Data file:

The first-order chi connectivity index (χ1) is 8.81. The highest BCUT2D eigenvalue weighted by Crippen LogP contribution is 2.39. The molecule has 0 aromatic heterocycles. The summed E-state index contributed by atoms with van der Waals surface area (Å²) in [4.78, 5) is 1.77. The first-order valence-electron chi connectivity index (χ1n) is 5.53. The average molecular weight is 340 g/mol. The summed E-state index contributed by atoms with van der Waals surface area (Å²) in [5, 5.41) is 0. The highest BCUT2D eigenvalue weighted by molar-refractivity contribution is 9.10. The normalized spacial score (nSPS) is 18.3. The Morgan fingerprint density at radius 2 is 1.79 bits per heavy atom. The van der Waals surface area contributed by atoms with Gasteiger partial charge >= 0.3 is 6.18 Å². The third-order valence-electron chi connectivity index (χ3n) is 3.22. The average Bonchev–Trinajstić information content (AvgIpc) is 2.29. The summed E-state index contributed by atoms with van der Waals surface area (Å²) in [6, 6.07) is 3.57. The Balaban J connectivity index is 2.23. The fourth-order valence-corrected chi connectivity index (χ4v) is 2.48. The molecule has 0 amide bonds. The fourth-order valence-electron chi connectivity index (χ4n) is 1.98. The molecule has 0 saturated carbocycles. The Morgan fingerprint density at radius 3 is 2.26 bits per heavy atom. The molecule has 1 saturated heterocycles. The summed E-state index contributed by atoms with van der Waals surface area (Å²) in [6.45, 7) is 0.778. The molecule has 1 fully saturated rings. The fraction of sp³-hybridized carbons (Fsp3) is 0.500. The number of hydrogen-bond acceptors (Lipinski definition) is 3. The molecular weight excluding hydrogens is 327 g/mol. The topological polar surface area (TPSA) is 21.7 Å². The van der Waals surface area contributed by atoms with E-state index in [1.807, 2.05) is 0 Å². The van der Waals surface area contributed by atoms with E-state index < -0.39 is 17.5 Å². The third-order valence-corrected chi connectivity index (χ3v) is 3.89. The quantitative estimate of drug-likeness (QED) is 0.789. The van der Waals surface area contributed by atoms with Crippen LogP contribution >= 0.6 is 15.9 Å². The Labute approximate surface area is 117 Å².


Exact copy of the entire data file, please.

The first-order chi connectivity index (χ1) is 8.81. The highest BCUT2D eigenvalue weighted by Crippen LogP contribution is 2.39. The molecule has 0 aromatic heterocycles. The summed E-state index contributed by atoms with van der Waals surface area (Å²) in [4.78, 5) is 1.77. The first-order valence-electron chi connectivity index (χ1n) is 5.53. The average molecular weight is 340 g/mol. The summed E-state index contributed by atoms with van der Waals surface area (Å²) in [5, 5.41) is 0. The highest BCUT2D eigenvalue weighted by molar-refractivity contribution is 9.10. The normalized spacial score (nSPS) is 18.3. The Morgan fingerprint density at radius 2 is 1.79 bits per heavy atom. The van der Waals surface area contributed by atoms with Gasteiger partial charge >= 0.3 is 6.18 Å². The third-order valence-electron chi connectivity index (χ3n) is 3.22. The average Bonchev–Trinajstić information content (AvgIpc) is 2.29. The summed E-state index contributed by atoms with van der Waals surface area (Å²) in [6, 6.07) is 3.57. The Balaban J connectivity index is 2.23. The fourth-order valence-corrected chi connectivity index (χ4v) is 2.48. The molecule has 0 amide bonds. The fourth-order valence-electron chi connectivity index (χ4n) is 1.98. The molecule has 0 saturated carbocycles. The Morgan fingerprint density at radius 3 is 2.26 bits per heavy atom. The molecule has 1 saturated heterocycles. The summed E-state index contributed by atoms with van der Waals surface area (Å²) in [6.45, 7) is 0.778. The molecule has 1 fully saturated rings. The fraction of sp³-hybridized carbons (Fsp3) is 0.500. The number of hydrogen-bond acceptors (Lipinski definition) is 3. The molecular weight excluding hydrogens is 327 g/mol. The topological polar surface area (TPSA) is 21.7 Å². The van der Waals surface area contributed by atoms with E-state index in [1.807, 2.05) is 0 Å². The van der Waals surface area contributed by atoms with E-state index < -0.39 is 17.5 Å². The third-order valence-corrected chi connectivity index (χ3v) is 3.89. The quantitative estimate of drug-likeness (QED) is 0.789. The van der Waals surface area contributed by atoms with Crippen LogP contribution >= 0.6 is 15.9 Å². The Labute approximate surface area is 117 Å².